The guest of honor at today’s meeting (or perhaps “chat” would be a more accurate description), Scot Morrissey initiated this new friendship with Grady. 

“He just came to us and said, ‘I want to help. What can I do?’” And it’s Parker’s job to assess the wants and needs of the college and match them with Scot’s own. 

“Asking for money is just too impersonal,” Parker says. “That doesn’t engage people. And sometimes people just don’t have much of it.”

Instead, she sees greater resources. 

“People are our greatest resource.”

Out of Morrissey’s interest in the college has come “Technology for the Turnaround Day” in which Morrissey will deliver an interactive lecture for students and faculty. And it doesn’t seem that his interest in Grady stops there.

Parker and the Dean have begun to discuss some of the endeavors of Grady students and staff. 

“Kaye Sweetser’s class is doing a viral video project,” Parker explains to Scot. “The topic is what is means to be a Grady student.”

“Really?” he says, interest piqued.  “Do you know when they’re showing that? I’d love to swing by.”

“We’d love to have you swing by,” Parker smiles yet again.

Part of her relationship with the college is the students. Parker taught in the University of Georgia English department (her training is rhetoric) before switching to her first position at Grady College. At Grady, she assisted with undergraduate services where she saw the opportunity to improve communication between the college and its students. Even in her new role as director of development, she continues to seek ways to enhance Grady’s relationship with its students as well as outside parties. And although she admits to missing the student-teacher interaction, she tries to make up for it in different ways.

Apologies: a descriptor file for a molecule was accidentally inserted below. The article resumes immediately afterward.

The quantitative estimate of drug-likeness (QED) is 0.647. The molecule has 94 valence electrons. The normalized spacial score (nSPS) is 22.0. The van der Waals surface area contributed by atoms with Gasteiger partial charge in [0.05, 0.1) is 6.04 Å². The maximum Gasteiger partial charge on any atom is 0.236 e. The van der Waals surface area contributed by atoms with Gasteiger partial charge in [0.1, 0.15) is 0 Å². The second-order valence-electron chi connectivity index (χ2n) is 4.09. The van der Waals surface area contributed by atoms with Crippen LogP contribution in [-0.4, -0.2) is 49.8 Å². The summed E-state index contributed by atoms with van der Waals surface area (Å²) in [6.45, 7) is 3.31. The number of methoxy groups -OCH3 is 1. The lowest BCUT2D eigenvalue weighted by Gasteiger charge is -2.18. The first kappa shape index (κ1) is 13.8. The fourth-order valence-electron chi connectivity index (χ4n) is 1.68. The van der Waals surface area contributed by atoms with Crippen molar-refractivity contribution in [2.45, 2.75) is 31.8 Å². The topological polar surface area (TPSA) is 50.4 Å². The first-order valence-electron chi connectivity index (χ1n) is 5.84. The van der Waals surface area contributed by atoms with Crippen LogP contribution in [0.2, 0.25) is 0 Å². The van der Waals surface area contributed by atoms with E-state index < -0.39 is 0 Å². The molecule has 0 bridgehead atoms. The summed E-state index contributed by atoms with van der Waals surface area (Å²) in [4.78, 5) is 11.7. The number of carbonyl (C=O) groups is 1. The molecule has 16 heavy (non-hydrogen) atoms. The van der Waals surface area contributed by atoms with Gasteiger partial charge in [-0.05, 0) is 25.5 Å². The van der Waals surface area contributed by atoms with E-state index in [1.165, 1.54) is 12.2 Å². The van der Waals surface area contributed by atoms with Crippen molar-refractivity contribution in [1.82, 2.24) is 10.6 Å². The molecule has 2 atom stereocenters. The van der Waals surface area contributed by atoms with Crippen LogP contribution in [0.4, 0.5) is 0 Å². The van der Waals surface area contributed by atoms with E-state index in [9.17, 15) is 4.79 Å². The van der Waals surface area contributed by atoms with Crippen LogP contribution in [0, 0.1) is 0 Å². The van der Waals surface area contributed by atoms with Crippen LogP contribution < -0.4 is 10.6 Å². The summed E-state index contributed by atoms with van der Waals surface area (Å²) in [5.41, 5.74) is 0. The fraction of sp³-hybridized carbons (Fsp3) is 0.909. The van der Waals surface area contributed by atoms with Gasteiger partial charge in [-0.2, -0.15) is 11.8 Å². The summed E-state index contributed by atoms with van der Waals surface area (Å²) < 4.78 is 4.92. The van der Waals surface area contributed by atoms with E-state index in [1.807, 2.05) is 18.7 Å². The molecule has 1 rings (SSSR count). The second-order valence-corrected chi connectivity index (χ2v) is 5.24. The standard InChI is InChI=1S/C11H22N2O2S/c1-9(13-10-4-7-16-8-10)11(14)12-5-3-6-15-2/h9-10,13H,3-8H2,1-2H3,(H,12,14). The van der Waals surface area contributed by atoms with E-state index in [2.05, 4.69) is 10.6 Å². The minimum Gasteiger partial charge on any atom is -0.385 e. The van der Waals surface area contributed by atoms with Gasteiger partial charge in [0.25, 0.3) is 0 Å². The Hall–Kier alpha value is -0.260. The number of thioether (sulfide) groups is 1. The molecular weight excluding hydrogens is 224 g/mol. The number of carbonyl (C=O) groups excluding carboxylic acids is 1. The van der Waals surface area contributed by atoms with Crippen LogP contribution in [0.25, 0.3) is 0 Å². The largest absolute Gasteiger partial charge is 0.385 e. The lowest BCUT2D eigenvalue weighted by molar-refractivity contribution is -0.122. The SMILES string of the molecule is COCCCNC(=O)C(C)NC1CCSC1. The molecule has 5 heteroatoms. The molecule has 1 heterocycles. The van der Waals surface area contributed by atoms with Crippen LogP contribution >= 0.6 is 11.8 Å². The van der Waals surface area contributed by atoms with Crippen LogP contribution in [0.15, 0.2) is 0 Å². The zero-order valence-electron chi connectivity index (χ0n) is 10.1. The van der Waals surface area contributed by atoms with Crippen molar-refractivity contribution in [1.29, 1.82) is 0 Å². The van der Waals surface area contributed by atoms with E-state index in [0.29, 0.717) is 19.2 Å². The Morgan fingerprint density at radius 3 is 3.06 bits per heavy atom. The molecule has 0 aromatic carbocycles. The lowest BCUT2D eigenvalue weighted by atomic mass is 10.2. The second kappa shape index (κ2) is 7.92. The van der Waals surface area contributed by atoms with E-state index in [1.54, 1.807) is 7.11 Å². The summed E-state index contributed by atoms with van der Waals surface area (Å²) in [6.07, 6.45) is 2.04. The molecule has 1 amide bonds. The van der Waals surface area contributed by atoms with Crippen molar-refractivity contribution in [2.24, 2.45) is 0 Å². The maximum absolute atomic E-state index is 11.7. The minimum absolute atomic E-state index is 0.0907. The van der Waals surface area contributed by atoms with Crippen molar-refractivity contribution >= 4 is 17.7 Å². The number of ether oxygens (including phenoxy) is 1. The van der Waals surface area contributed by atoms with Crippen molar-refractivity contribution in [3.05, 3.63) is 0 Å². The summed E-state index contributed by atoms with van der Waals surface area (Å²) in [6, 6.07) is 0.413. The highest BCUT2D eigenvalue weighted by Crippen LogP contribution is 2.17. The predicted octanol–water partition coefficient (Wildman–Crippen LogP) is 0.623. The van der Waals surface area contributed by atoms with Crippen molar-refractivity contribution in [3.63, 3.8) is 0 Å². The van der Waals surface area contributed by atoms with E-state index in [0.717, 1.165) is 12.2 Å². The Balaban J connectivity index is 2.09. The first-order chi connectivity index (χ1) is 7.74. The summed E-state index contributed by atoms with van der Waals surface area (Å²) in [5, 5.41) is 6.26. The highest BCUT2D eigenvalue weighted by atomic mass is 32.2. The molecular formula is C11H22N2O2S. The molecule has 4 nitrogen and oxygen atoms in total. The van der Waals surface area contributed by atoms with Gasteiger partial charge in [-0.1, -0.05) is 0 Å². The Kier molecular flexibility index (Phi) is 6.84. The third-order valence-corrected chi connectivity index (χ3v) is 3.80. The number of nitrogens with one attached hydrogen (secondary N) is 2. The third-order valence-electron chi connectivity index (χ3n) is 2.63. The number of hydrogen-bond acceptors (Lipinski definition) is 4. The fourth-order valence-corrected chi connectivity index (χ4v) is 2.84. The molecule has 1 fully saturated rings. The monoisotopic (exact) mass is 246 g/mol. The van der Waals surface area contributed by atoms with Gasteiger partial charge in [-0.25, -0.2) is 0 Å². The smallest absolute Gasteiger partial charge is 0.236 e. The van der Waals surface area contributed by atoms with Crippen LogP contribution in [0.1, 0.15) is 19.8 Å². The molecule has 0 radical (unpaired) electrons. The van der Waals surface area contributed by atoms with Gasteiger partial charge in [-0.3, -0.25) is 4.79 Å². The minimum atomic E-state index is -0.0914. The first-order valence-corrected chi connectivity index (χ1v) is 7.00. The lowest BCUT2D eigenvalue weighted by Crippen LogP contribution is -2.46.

“Sometimes, I just inject myself into their activities,” Parker says. It reminds herself of the intellectual powerhouse that Grady College is and also of the potential of more mutually beneficial relationships. As of late, she’s benefited from a relationship with Danielle Sender. A senior public relations student, Danielle is someone Parker considers an expert in social media.

“She’s helping me make sure I’m using social media to its full potential in communicating. Isn’t that fun?” Today’s generation of students is immersed in new and social media. As many companies like CNN and Zappos are finding ways to utilize it to reach their audiences, so is Parker. In social media applications such as LinkedIn and Facebook, she’s finding a way to improve her way of messaging. 

But aside from being a communicator and rhetorician, she also still sees herself as a teacher, even within the Dean’s office. 

“A teacher inspires people to ideas and possibilities,” Parker says. “We help them realize these goals and get connected.”

By this reasoning, she considers herself and her colleagues as each other’s educators. Although she regards education, rhetorics and communication as her ‘passion,’ someone close to her disagrees.

“’Passion’ is a word that’s just overused,” says Dr. Kent Middleton, her husband, colleague, and sometimes, her unofficial editor. “She’s more than passion. She has a sincere dedication to her work and the success of the students of the college. I don’t know a better word for it, but it’s greater than passion.”